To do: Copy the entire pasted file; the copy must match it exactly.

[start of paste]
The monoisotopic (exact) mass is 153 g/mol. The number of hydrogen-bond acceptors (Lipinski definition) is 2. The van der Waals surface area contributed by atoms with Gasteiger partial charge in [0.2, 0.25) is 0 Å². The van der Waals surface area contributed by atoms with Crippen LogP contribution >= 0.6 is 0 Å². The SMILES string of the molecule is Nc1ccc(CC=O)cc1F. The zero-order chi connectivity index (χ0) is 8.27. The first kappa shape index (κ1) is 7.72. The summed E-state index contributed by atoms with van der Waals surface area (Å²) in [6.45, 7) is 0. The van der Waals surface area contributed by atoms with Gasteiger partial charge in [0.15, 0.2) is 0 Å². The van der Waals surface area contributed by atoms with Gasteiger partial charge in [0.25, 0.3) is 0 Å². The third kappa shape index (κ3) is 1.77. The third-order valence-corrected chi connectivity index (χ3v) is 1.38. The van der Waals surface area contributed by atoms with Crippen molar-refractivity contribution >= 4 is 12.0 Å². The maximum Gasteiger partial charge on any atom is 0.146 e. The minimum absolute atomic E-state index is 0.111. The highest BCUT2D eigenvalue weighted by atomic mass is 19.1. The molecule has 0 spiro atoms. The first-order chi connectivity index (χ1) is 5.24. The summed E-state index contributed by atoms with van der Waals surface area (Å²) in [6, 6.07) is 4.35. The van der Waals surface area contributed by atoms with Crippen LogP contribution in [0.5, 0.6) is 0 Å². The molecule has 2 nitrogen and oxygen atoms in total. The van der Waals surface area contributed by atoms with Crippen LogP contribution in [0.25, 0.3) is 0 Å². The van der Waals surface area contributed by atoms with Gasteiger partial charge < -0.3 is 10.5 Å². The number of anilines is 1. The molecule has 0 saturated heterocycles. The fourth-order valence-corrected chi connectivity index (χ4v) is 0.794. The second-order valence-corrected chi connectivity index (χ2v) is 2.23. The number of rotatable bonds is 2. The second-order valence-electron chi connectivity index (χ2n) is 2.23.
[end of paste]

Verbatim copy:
The monoisotopic (exact) mass is 153 g/mol. The number of hydrogen-bond acceptors (Lipinski definition) is 2. The van der Waals surface area contributed by atoms with Gasteiger partial charge in [0.2, 0.25) is 0 Å². The van der Waals surface area contributed by atoms with Crippen LogP contribution >= 0.6 is 0 Å². The SMILES string of the molecule is Nc1ccc(CC=O)cc1F. The zero-order chi connectivity index (χ0) is 8.27. The first kappa shape index (κ1) is 7.72. The summed E-state index contributed by atoms with van der Waals surface area (Å²) in [6.45, 7) is 0. The van der Waals surface area contributed by atoms with Gasteiger partial charge in [0.15, 0.2) is 0 Å². The van der Waals surface area contributed by atoms with Gasteiger partial charge in [0.25, 0.3) is 0 Å². The third kappa shape index (κ3) is 1.77. The third-order valence-corrected chi connectivity index (χ3v) is 1.38. The van der Waals surface area contributed by atoms with Crippen molar-refractivity contribution >= 4 is 12.0 Å². The maximum Gasteiger partial charge on any atom is 0.146 e. The minimum absolute atomic E-state index is 0.111. The highest BCUT2D eigenvalue weighted by atomic mass is 19.1. The molecule has 0 spiro atoms. The first-order chi connectivity index (χ1) is 5.24. The summed E-state index contributed by atoms with van der Waals surface area (Å²) in [6, 6.07) is 4.35. The van der Waals surface area contributed by atoms with Crippen LogP contribution in [0.5, 0.6) is 0 Å². The molecule has 2 nitrogen and oxygen atoms in total. The van der Waals surface area contributed by atoms with Crippen LogP contribution in [0.25, 0.3) is 0 Å². The van der Waals surface area contributed by atoms with Gasteiger partial charge < -0.3 is 10.5 Å². The number of anilines is 1. The molecule has 0 saturated heterocycles. The fourth-order valence-corrected chi connectivity index (χ4v) is 0.794. The second-order valence-corrected chi connectivity index (χ2v) is 2.23. The number of rotatable bonds is 2. The second-order valence-electron chi connectivity index (χ2n) is 2.23.